Overwhelming evidence demonstrating the benefits of active-learning pedagogy has led to a shift in teaching that requires students to interact more in the classroom. To date, few studies have assessed whether there are gender-specific differences in participation in ac-tive-learning science, technology, engineering, and mathematics (STEM) courses, and fewer have looked across different types of classroom participation. Over two semesters, we observed an introductory biology course at a large research-intensive university and categorized student participation into seven distinct categories to identify gender gaps in participation. Additionally, we collected student grades and administered a postcourse survey that gauged student scientific self-efficacy and salience of gender identity. We found that men participated more than expected based on the class composition in most participation categories. In particular, men were strongly overrepresented in voluntary responses after small-group discussions across both semesters. Women in the course reported lower scientific self-efficacy and greater salience of gender identity. Our results suggest that active learning in itself is not a panacea for STEM equity; rather, to maximize the benefits of active-learning pedagogy, instructors should make a concerted effort to use teaching strategies that are inclusive and encourage equitable participation by all students.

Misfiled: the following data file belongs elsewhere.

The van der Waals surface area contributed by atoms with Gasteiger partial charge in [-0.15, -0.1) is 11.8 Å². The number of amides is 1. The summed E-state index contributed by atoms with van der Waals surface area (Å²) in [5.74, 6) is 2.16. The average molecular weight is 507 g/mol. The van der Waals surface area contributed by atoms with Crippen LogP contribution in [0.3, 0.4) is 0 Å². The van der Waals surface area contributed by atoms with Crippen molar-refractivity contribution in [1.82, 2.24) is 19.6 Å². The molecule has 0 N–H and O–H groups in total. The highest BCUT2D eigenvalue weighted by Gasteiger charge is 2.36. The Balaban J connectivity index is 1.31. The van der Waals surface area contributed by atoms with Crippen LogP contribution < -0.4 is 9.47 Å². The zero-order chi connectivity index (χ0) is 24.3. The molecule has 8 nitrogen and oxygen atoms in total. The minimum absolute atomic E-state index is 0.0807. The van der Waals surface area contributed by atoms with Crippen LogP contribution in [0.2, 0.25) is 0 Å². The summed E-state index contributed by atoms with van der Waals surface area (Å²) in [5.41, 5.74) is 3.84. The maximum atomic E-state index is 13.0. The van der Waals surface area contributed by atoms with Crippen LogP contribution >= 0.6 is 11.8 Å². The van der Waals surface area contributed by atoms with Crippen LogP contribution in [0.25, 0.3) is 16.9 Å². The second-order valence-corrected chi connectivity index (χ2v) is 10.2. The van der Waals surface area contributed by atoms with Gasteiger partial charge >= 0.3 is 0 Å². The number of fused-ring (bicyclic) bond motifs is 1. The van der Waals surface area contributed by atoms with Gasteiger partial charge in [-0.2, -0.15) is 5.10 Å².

PubMed: MeSH publication types
- Journal Article
- Research Support, Non-U.S. Gov't